Evanston's Saggy Pants Ban Moves Forward
Municipalities trying to outlaw the wearing of sagging pants is nothing new. In 2004, the entire states of Louisiana and Virginia both tried to pass laws banning baggy pants--calling the trend public indecency. Now, north suburban Evanston wants to outlaw sagging trousers.
Members of Evanston's Human Services Committee voted in favor of a redefinition of public nudity at a Monday night meeting in the suburb, WBBM reports.
The new ordinance adds a few descriptors to the town's preexisting public indecency policy, and states that "the showing of the human male or female genitals, pubic areas or buttocks, or female breasts with less than a full opaque covering of any portion thereof below the top of the nipple" should be banned.
Alderman Lionel Jean-Baptiste proposed the ordinance in response to a trend among some youth wearing their pants too low.
Jean-Baptiste also expressed concerns about the long-term health effects of saggy pants on wearers as they walk and try to keep their pants hitched up.
While other bans popping up across the country usually target gang violence, Evanston lawmakers seem more offended by a peep show they did not want from an arrestee:
The issue first came to the committee's attention in a police report.
Police reported asking a young man to raise his arms. When he did, his pants slid to the ground. Underneath he was wearing nothing.
"Frankly, government shouldn't be telling us how to dress," American Civil Liberties Union spokesman Edwin Yohnka told CBS regarding the proposed ban. "If they create an ordinance, so if their pants exposing X amount of underwear, so what are the police going to do, carry around rulers and then you start stopping and questioning and measuring?"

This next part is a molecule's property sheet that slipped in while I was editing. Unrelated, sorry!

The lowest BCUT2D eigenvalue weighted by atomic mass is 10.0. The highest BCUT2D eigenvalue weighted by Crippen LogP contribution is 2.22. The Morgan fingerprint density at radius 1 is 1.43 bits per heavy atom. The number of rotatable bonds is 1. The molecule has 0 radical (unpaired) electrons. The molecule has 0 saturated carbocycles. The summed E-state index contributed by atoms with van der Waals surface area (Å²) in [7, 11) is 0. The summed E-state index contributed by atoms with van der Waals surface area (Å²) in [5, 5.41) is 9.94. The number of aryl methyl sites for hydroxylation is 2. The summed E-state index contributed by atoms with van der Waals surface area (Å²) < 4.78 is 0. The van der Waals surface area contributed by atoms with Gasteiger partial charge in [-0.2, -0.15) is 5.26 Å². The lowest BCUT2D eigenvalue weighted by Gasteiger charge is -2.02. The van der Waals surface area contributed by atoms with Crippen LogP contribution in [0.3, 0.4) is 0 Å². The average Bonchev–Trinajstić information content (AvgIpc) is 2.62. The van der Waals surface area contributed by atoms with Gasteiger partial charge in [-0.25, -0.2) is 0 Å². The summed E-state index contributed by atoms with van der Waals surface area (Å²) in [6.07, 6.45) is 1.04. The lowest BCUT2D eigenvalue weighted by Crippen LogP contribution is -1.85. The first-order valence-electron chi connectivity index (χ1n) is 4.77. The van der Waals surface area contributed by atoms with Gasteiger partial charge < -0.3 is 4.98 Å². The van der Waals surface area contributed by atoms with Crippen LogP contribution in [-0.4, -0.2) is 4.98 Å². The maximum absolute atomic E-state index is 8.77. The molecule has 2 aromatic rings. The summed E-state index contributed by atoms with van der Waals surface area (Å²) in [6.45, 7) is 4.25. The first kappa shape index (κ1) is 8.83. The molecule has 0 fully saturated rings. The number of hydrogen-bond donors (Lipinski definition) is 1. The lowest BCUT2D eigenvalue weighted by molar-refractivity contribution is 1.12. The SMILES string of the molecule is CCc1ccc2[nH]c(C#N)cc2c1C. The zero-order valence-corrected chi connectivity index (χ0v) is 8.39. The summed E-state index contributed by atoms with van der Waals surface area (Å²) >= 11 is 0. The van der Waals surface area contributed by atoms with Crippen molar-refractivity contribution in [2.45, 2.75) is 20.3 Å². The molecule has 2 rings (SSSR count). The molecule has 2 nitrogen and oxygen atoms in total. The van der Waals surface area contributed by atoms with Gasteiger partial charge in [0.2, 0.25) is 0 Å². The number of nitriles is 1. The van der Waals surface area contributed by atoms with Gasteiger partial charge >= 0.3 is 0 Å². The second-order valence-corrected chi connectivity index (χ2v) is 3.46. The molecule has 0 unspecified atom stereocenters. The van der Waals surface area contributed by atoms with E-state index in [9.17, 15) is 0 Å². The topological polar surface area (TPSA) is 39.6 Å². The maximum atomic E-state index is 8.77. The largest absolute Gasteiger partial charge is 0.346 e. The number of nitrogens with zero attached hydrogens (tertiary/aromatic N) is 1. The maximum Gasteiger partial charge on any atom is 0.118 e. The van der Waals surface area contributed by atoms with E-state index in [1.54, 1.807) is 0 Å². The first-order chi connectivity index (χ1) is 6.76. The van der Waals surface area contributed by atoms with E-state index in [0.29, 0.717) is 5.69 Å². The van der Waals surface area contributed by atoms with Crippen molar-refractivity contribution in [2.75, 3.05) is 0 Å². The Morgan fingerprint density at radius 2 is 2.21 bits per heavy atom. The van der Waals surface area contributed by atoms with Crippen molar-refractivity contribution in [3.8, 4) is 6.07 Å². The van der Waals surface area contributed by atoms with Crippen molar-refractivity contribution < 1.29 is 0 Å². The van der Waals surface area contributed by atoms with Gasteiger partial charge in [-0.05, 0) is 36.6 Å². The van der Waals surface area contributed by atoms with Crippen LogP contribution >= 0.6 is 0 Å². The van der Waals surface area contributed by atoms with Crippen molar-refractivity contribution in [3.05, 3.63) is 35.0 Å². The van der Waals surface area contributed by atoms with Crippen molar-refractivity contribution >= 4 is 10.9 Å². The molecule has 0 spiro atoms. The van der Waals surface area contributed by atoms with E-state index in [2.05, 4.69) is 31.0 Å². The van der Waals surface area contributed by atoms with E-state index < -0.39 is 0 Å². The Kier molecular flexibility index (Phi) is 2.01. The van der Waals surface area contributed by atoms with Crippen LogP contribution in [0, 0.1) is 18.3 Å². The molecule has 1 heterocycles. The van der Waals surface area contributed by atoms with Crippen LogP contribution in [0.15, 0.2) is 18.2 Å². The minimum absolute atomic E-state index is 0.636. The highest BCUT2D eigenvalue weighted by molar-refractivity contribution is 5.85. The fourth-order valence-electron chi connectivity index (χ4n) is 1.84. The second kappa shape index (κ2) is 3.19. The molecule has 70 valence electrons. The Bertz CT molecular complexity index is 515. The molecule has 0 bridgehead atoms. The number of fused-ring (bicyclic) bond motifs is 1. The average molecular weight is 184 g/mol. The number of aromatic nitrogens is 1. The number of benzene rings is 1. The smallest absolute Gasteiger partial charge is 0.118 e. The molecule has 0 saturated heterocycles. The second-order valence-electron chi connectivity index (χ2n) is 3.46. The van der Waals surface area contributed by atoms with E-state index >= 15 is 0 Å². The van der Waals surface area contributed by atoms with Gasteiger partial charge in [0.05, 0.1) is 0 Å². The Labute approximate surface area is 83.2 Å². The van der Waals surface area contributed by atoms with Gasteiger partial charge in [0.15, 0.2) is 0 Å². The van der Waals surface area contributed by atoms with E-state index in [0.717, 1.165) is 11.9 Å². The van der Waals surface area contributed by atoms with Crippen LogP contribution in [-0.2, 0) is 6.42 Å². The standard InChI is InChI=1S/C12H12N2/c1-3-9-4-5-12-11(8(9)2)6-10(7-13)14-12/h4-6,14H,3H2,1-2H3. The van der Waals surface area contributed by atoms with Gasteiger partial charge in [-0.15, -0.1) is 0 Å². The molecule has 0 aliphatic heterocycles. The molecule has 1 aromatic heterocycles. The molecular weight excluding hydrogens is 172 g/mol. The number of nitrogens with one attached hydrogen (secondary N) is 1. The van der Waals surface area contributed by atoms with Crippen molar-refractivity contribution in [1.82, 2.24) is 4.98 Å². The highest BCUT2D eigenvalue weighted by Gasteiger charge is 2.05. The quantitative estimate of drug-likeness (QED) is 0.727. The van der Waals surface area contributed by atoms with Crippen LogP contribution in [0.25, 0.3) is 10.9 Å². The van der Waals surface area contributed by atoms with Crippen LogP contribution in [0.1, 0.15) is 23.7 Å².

The bans have been deemed unconstitutional in other parts of the country.
Evanston's ban would slap those wearing too-low pants with a fine of up to $750. A similar ban exists in suburban Lynwood, where the fine is just $25.
WBBM reports that during Monday's meeting, Evanston resident Betty Ester asked what length officials would go to impose their standards--asking why certain beachwear is somehow less offensive than saggy pants. WBBM reports:
"As a bikini wearer," said Alderman Jane Grover, "I think we're looking to regulate what you cover, and not how you cover it. A bikini covers all the right parts."
Pants can sag and still cover one's private parts, "and it wouldn't violate our public nudity ordinance," said Grover, an attorney. "The ordinance was just looking to define what nudity is, to give clarity to our Police Department so they understood where the lines were and to make clear public expectation of what you cover."
The full City Council will review the proposal before it becomes law.